Those who have survived bad partnership in business, when asked how they could have avoided the problems that brought their relationships to a crashing end, usually reply that the best solution would have been never to have gotten involved with that person (those people) in the first place.
However, to avoid all business partnerships would result in a huge loss of collaboratively generated power that can act to propel a business from a standstill to a real income-generating initiative. Good partnerships can be a boon, can result in valuable learning, and can provide the synergy whereby the whole is vastly greater than the sum of its parts.
Bad partnerships can leave a wake of destruction far beyond the business detritus after the end has come. Your husband, your best friend, your sister, your mother, your cousin, your college roommate, or book club pal could be a great help to you and to your business. On the other hand, you may ask yourself one day, “What was I thinking?” Please don’t assume that love, friendship, family ties or obligations are sufficient foundation on which to build a business relationship. In fact, it is often those very emotional areas that are the hidden landmines.
At the Women’s Enterprise Centre of Manitoba, we see all manner of partnering experiences along the continuum of great to awful. There are a few questions we suggest our clients ask themselves when considering bringing in a partner, whether at start up or to kick start a company.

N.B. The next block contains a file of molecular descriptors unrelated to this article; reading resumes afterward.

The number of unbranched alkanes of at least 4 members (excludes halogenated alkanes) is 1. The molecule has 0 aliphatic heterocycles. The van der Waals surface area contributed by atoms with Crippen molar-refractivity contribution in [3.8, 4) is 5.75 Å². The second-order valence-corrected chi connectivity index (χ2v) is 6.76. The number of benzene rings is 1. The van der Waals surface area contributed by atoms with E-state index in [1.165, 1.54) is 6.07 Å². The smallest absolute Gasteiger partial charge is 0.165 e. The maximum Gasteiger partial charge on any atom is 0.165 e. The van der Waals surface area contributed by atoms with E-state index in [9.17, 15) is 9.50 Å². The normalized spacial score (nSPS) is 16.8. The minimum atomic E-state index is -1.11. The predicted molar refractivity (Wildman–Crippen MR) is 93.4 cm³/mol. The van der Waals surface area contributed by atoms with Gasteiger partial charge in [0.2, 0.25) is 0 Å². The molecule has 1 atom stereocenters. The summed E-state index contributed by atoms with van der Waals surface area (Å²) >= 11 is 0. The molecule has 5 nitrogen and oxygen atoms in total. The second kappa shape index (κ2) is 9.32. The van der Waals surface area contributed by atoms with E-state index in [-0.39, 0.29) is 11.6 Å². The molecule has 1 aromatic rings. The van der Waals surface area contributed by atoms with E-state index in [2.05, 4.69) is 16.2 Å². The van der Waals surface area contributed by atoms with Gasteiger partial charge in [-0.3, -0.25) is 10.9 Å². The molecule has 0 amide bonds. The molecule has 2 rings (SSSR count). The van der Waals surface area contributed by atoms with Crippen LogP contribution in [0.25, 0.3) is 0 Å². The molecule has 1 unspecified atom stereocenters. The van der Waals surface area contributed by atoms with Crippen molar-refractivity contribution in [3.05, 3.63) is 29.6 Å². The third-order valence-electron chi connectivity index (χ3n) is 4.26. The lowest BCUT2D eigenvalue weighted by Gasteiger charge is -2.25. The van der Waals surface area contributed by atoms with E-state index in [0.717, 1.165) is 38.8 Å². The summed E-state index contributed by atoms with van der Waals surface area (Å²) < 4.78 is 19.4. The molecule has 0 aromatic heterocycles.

Will your partner bring a special skill or attribute to the business without which it will not be successful or would require significantly more time to achieve success?
Are the roles that you each will play in the business clearly defined? Are the areas of decision making designated to the expertise that you each bring to the business?
Have you done a ‘values audit’ to ensure that you both bring the same work habits, ethical and moral view, financial responsibility, business mandate and sense of mission and desired outcomes to the organization? Do you have the same expectations of what the business will become and how profits are used (re-invested or withdrawn)? These can be important issues and it is essential that you are not naïve in this respect.
Do you have a legally drawn up partnership agreement or shareholders agreement as to what will happen if the partnership does not flourish? How do partners exit with the value of their input recognized without creating harm to the business? Fewer partnerships fail when there are exit plans in place.
If you are partnering for the purpose of bringing funds into your business, is there a clear and documented understanding of what portion of control the capital contribution will earn in the management of the business? Expected financial return and reward? Potential withdrawal of capital investment?
Some of the most successful growth businesses have been formed and developed through strategic partnerships. The key here is the ‘strategic’ part. Think, analyze, test, talk it through, think best and worst-case scenarios. Ask the tough questions, and then, if you think the benefits far outweigh the potential traps, and the risk is worth the reward, form a legal partnership that provides for win-win benefits, whatever the outcome.